One of the main benefits of iarrays and the karma library is the simplicity with which they can be written to disk or connections. The karma data format is portable across platforms, so the problems of endianness and size of types is removed from the application programmer.

An iarray can be written to disk with the function iarray_write which requires only the iarray to write, and the name of the disk file. If the name given for the file is ``connections'', then the iarray is written over any open connections (see the documentation for Karma communications to find out how to make iarray connections).

Iarrays are read using the iarray_read_nD function, which takes a number of parameters, most of which can (fortunately) be ignored in most cases. I normally use the following:

a = iarray_read_nD (fname, FALSE, NULL, n, NULL, NULL, K_CH_MAP_NEVER);

Using this as a model, you merely need to provide the filename (a string), and the expected number of dimensions (e.g. 2 for an image).

Functions on iarrays

An assortment of functions are provided by the Karma library for doing various work on iarrays. For example, there are functions to find the minimum and maximum values, to fill the array with some value, and to perform element-wise arithmetic on arrays. These functions should be used whenever possible, as they are generally tested to be correct (let us know if they aren't), perform error checking, and are highly optimised on some platforms.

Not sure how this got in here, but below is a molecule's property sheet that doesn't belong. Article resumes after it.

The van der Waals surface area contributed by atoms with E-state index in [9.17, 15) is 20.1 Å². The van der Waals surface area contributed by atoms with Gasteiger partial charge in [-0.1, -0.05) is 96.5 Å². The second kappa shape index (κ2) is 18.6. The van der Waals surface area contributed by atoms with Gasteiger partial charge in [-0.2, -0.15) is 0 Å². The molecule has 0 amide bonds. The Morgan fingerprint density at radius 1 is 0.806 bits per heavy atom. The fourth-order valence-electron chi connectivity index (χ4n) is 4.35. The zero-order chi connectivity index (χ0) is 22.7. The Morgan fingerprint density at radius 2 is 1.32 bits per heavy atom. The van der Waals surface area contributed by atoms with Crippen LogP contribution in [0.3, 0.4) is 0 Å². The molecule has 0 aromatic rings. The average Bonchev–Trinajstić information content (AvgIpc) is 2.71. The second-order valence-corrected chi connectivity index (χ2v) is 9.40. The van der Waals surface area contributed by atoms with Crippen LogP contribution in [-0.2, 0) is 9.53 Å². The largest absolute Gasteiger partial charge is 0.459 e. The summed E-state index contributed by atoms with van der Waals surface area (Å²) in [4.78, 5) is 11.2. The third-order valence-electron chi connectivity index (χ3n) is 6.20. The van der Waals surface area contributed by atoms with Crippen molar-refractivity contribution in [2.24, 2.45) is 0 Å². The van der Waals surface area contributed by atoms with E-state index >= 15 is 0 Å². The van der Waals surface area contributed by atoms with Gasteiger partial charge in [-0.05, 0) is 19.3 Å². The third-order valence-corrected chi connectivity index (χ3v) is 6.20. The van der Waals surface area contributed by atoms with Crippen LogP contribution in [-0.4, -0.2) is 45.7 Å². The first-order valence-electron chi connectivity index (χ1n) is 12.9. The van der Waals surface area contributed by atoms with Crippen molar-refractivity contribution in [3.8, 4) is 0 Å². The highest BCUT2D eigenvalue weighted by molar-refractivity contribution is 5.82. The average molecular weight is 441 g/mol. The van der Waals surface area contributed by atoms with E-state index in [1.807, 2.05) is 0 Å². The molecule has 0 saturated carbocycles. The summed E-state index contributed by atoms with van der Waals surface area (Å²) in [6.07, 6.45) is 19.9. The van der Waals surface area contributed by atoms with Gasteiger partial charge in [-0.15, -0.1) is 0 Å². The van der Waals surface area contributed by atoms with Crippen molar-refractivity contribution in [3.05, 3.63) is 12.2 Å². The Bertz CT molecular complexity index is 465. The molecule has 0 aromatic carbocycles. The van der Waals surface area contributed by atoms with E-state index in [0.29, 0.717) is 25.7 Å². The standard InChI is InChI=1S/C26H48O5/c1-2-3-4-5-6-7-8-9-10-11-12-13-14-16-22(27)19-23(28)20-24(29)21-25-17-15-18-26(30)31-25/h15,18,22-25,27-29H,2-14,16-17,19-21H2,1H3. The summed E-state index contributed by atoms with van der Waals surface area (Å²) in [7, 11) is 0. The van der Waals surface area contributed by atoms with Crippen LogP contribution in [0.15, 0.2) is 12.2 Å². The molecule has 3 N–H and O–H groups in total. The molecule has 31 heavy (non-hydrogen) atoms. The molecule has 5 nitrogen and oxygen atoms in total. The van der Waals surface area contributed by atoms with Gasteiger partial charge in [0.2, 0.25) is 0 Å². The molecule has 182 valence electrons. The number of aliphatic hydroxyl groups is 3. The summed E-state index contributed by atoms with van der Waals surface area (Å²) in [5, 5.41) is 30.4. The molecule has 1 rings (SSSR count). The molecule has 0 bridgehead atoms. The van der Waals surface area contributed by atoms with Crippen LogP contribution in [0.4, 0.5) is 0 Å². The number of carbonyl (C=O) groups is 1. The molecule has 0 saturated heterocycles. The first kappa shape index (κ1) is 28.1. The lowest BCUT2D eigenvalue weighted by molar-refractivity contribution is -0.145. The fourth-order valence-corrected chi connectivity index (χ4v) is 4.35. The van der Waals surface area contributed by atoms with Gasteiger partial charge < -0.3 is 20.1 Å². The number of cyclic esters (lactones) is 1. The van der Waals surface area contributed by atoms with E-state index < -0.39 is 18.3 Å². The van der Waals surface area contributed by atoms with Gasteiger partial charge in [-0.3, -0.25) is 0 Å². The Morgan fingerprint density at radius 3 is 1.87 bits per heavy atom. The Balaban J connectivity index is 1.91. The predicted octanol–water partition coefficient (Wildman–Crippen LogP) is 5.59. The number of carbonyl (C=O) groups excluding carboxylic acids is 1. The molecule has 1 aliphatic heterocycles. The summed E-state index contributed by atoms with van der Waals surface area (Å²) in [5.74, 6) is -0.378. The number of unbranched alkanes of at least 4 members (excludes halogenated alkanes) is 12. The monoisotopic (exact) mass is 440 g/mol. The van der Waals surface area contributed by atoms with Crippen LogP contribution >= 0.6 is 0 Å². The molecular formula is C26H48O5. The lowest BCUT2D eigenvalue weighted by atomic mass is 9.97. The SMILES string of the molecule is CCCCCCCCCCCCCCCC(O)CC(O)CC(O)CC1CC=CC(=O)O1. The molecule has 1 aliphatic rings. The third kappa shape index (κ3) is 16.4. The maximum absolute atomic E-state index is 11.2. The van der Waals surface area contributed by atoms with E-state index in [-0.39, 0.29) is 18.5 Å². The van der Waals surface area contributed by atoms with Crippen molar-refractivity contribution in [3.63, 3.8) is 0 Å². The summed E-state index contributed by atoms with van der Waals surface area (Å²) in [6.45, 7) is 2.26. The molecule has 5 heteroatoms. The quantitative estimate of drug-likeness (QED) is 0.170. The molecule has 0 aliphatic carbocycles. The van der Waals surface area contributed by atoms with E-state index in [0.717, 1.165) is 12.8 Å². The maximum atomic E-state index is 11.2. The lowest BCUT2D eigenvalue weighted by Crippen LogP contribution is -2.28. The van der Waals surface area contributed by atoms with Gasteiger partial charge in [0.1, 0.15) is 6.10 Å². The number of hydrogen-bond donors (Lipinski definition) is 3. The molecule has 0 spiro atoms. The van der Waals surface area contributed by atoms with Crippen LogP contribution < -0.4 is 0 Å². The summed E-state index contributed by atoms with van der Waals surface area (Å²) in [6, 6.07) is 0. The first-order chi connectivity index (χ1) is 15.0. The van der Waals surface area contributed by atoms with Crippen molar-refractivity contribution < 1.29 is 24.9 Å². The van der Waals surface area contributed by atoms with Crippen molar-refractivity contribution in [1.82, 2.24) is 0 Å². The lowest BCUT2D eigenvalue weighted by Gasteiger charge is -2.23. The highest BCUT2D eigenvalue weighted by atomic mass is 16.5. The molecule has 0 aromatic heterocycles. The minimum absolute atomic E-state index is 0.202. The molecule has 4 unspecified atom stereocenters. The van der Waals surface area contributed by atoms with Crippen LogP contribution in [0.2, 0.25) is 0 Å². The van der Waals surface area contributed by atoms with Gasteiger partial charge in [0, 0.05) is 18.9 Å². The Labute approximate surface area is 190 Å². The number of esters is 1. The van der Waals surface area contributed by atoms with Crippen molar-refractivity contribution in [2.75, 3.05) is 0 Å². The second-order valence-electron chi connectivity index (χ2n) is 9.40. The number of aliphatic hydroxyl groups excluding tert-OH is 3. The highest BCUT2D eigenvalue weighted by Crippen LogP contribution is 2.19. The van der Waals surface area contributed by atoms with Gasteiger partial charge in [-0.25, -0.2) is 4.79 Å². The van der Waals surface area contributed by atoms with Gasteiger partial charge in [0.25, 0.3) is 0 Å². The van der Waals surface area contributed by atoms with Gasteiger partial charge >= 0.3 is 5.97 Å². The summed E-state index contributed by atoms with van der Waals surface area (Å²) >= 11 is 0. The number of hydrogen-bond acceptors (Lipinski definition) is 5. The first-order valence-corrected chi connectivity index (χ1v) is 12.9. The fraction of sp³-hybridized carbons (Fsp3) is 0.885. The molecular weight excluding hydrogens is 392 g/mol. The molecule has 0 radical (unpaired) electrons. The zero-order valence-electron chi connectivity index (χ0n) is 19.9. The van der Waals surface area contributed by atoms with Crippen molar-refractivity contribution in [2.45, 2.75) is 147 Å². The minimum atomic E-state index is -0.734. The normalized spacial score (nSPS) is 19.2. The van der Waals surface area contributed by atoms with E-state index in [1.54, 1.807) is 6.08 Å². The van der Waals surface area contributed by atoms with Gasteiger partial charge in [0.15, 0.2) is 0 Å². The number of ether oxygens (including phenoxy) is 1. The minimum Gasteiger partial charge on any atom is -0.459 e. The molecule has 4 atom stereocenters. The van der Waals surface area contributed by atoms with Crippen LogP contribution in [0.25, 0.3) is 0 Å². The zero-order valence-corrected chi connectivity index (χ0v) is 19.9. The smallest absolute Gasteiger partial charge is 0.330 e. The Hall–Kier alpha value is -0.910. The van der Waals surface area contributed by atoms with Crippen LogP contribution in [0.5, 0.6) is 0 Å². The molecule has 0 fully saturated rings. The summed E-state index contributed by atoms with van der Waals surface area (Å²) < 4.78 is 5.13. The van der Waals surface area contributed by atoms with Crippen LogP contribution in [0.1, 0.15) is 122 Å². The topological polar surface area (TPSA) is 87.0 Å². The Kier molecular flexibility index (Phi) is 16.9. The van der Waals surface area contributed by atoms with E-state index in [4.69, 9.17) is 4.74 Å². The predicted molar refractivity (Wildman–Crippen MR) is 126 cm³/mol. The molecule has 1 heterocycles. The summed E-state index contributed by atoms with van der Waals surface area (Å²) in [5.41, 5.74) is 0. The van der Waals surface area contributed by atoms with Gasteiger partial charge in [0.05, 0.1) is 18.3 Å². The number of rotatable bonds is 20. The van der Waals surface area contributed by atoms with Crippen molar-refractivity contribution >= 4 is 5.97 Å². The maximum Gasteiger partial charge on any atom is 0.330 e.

If you create any functions that you feel are of great general interest, please mail them to ``''.


The following is a simple example program showing how iarrays are used in practice. It creates an iarray with the multiplication table in it, reads another iarray from disk, and adds one to the other element wise. It then writes the resulting array to disk.

/* Iarray sample program                                */

#include <stdio.h>
#include <karma.h>
#include <karma_iarray.h>

    /* Declare variables */
    int i, j;
    iarray a, b;
    static double one[2] = {1.0, 0.0};

    /*  Create a 10x10 integer 2D iarray  */
    a = iarray_create_2D (10, 10, K_INT);

    /*  Read in from disk a file called "input" which contains an iarray  */
    b = iarray_read_nD ("input", FALSE, NULL, 2, NULL, NULL, K_CH_MAP_NEVER);

    /*  Check that this is also a 10x10 array  */
    if ( (iarray_dim_length (b, 0) != 10) ||
         (iarray_dim_length (b, 1) != 10) )
        fprintf (stderr, "Input array is not 10x10\n");
        exit (1);

    /*  Fill a with the multiplication table  */
    for (i = 0; i < 10; i++)
        for (j = 0; j < 10; j++)
            I2 (a, i, j) = i * j;

    /*  Add a to b elementwise  */
    iarray_add_and_scale (b, a, b, one, FALSE);

    /*  Write b to disk  */
    iarray_write (b, "output");

    /*  Deallocate both arrays  */
    iarray_dealloc (a);
    iarray_dealloc (b);

next up previous contents index Karma Home Page
Next: Foreign Data Up: Karma Programming Manual Previous: Colourmaps

Richard Gooch
Tue Dec 26 15:26:57 PST 2006